Can’t Make A Call? Broken Screen? CellSavers’ Smartphone ‘Doctors’ Are On Their Way
Smartphones may seem like an extension of our hands, but our newest companions are also quite vulnerable, as even cell phones that are well cared for inevitably degrade.
Now, Israeli startup CellSavers is offering on-demand tech “doctors” who make house calls and repair your damaged cell phone at your home or office.
Founded in 2015 by CEO Eyal Ronen and president Itai Hirsch, CellSavers revolutionizes the prevalent repair model by eliminating the infamously long repair windows, the tiresome haggling, the long wait times at repair labs, and the trip back and forth.
Instead, the company – with services available in the US and research and development in Israel – promises quick and easy technology repairs. CellSavers provides qualified technicians, called “Savers,” seven days a week, for on-demand repairs: from ailing speakers to water damage.
After putting in a request for a Saver, the customer receives a price quote, and upon approval, the Saver will travel to their preferred location and repair the device within 60 minutes, according to the company. Currently, CellSavers is available in 35 locations across the US, with new markets launching every month. By the end of the year, Ronen expects to reach about 70 percent of the US population. He also anticipates international expansion next year.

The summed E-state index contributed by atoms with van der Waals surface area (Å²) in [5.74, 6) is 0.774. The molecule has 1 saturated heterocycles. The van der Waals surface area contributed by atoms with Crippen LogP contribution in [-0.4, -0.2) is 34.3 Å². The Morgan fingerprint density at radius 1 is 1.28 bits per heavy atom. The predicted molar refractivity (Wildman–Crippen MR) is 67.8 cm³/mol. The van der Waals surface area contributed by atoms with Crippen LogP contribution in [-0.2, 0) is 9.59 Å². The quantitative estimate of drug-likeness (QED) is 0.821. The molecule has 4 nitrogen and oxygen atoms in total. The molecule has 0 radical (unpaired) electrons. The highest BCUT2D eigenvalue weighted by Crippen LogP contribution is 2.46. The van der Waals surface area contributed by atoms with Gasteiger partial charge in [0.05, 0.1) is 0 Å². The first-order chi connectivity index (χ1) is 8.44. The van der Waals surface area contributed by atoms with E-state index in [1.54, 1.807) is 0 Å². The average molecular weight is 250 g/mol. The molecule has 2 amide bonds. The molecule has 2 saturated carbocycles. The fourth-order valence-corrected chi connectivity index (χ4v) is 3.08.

A $4 billion industry
According to research firm IBISWorld, the cell phone repair market is estimated at $4 billion annually, which presents great potential for CellSavers, which has received $43 million from venture capital firms such as Sequoia Capital and Carmel Ventures since its inception two years ago. “Our service has unlimited demand,” Ronen tells NoCamels.
CellSavers, which announced today it is rebranding as Puls, is distinct from other companies that offer on-demand repair services. According to Ronen, the company acquires the necessary parts, schedules and supplies the services, and generates the invoices such that “there is no communication needed between the technician and the consumer.” On the service side, the company sources its own replacement parts in bulk to control quality and keep costs low.
The price of the repairs depends on the type of device. For example, an iPhone 6s with a broken screen will cost $119 to repair, while a Samsung S6 with a broken screen will cost $109 – certainly cheaper than purchasing a new, $549 iPhone 6s or a $600 Samsung S6 if the phone warranty has expired.
The prices are also comparable to CellSavers’ competitors, such as iCracked, as well as to repair kiosks, and consumer electronic stores like Apple stores. While some CellSavers repairs might cost more than they do elsewhere, CellSavers justifies the cost by providing a flexible, at-home service.
A CellSavers technician earns $30-$40 per repair; however, Ronen stresses that becoming a Saver is difficult. CellSavers’ 1,000 technicians represent 8 percent of the applicants. Savers must have repaired at least 100 devices, pass a background check and two interviews, one personal and the other technical.
CellSavers strives to provide an increasingly necessary service in this modern day. So, if you damage your mobile device, you know who to call.